PUFA and serotonin promote each other, and likely cause mental illness

I neat new study that draws a direct parallel between PUFA-driven inflammation, serotonin and depression. As the study demonstrated, high levels of the PUFA arachidonic acid (AA) are highly correlated with lower density (expression) of the serotonin transported (SERT, 5-HTT), and the relationship is actually causative in both directions (AA<->serotonin). This results in increased serotonin availability/buildup since the primary role of SERT/5-HTT is to deactivate serotonin, using sodium as a co-factor.


“…The serotonin transporter (SERT or 5-HTT) also known as the sodium-dependent serotonin transporter and solute carrier family 6 member 4 is a protein that in humans is encoded by the SLC6A4 gene.[5] SERT is a type of monoamine transporter protein that transports serotonin from the synaptic cleft back to the presynaptic neuron.[6] This transport of serotonin by the SERT protein terminates the action of serotonin and recycles it in a sodium-dependent manner. This protein is the target of many antidepressant medications of the SSRI and tricyclic antidepressant classes.[7]”

What’s even worse, the study demonstrates that serotonin and AA form a positive feedback cycle with the increased serotonin due to AA inhibiting SERT/5-HTT resulting in activation of the enzyme Phospholipase A2 (PLA2) that synthesizes AA from linoleic acid, which then results in stronger SERT/5-HTT inhbition and even higher serotonin availability. While the study tries to dance carefully around the role of serotonin in depression and states that “conflicting” results have been seen in other studies, it readily admits that AA is a known inducer of depression in animal models. Well, if AA is a highly inflammatory depressant and forms a positive feedback cycle with serotonin then I don’t see how serotonin could possibly be an anti-depressant…Another immediate takeaway from the study is that SSRI drugs are highly pro-inflammatory since they activate the AA<->serotonin cycle by inhibiting SERT/5-HTT (which is their primary mechanism of action). All in all, another great reason to avoid PUFA and eat plenty of salt (to taste).


“…The relative peripheral levels of PUFA species are associated with neuropsychiatric illnesses, with elevated AA in proportion to DHA and EPA in MDD (Lin et al., 2010) and suicide risk (Huan et al., 2004; Lewis et al., 2011; Sublette et al., 2006). AA is particularly implicated in bipolar disorder, both postmortem (Kim et al., 2009) and in translational studies showing that multiple mood stabilizing medications downregulate AA metabolism (Rapoport, 2014).”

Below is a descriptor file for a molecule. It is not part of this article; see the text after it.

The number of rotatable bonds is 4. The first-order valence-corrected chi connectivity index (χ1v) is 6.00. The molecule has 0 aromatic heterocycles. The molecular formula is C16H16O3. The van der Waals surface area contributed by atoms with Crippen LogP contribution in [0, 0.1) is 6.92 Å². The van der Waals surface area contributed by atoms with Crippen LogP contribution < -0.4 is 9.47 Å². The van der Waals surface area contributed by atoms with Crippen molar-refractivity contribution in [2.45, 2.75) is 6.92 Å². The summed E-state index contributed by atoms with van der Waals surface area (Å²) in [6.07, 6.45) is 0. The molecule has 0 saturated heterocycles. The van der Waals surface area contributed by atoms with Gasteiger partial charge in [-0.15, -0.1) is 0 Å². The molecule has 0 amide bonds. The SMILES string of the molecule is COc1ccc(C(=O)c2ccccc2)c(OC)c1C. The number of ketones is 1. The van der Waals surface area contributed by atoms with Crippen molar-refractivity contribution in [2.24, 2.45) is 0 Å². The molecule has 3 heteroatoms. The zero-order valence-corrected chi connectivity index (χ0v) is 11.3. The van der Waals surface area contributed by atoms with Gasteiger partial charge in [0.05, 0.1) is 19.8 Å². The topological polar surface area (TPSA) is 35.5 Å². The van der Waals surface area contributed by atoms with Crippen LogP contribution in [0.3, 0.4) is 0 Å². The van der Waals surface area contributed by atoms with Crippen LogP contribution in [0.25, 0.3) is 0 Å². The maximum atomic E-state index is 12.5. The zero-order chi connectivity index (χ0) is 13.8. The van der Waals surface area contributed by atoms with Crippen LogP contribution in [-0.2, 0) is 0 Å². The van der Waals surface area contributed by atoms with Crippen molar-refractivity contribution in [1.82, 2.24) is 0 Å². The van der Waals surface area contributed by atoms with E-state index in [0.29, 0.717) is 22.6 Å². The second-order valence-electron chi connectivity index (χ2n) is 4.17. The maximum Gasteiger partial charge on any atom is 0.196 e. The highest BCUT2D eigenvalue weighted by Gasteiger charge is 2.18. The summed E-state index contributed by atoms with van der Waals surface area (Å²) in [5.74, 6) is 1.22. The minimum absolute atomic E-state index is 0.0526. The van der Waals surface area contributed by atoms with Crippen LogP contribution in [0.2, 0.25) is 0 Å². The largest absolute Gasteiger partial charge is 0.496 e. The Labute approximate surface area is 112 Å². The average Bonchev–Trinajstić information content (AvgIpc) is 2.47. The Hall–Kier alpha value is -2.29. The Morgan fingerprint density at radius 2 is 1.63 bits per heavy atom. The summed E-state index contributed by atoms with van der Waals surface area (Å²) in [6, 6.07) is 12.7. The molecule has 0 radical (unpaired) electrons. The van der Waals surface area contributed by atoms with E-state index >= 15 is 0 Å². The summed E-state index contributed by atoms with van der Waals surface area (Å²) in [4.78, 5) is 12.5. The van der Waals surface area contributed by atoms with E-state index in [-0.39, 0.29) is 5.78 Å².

“…We have previously reported lower 5-HTT binding (BPP), using positron emission tomography (PET) and [11C]McN5652, in unmedicated MDD (Parsey et al., 2006a) and bipolar depressed (Oquendo et al., 2007a) groups compared with healthy controls. [11C]…We have reported lower [11C]DASB binding (VT/fP) in MDD patients with a history of suicide attempt (Miller et al., 2013), and lower binding potentials (BPF, BPP, and BPND, using a suboptimal reference region) in bipolar depression (Miller et al., 2016), considering a priori regions of interest (ROIs), although VT/fP did not differ in that study. ”

“…Separate models testing effects of DHA, EPA, and AA revealed no effects of DHA nor EPA on [11C]DASB binding potential (data not shown). However, AA had an effect on BPP (F = 9.14; df=1,19; p = 0.006) across regions, and given graphical evidence of a nonlinear relationship between AA level and BPP (Fig. 1A), we found that an added quadratic term was significant (F = 9.62; df=1,19; p = 0.006; also see Fig. 4, path a). The resulting inverted U-shaped relationship demonstrates that for most of the concentration range of AA, higher BPP correlated with lower AA levels. Exploratory analyses of PUFA effects on BPND and BPF (see Fig. 1B and C) similarly found that AA, but not DHA or EPA, demonstrated a comparable effect on BPND (F = 7.40; df=1,19; p = 0.014) while controlling for region, but had no statistically significant effect on BPF (F = 0.51; df=1,19; p = 0.484).”

“…Specifically, 5-HT2A/2C stimulates activation of cytosolic phospholipase A2 (cPLA2) (Berg et al., 1998; Qu et al., 2005; Garcia and Kim, 1997; Felder et al., 1990), triggering the release of unesterified AA from membrane phospholipids. Some of the released AA is recycled back into the membrane, a process that is stimulated by 5-HT1A receptors (Strosznajder et al., 1996). Remaining unesterified AA can decrease 5-HTT in certain brain regions (du Bois et al., 2006).”


“…Drs. Sublette, Mann and colleagues including Gregory Sullivan, M.D., a 2004 BBRF Young Investigator, discovered in their study that only one of the PUFAs they measured—AA, or arachidonic acid—had a potential impact on the availability of SERTs across the six brain areas that were imaged via PET scan. Specifically, they found that greater SERT availability in neurons correlated with lower AA levels in subjects, as measured in their plasma prior to the scans. This result led the team to hypothesize that AA may affect the severity of depression through its impact on the availability of SERTs in the brain. The nature of the observed correlation was complex, with extreme levels of AA affecting both SERTs and depression severity differently than moderate AA levels.”

Author: haidut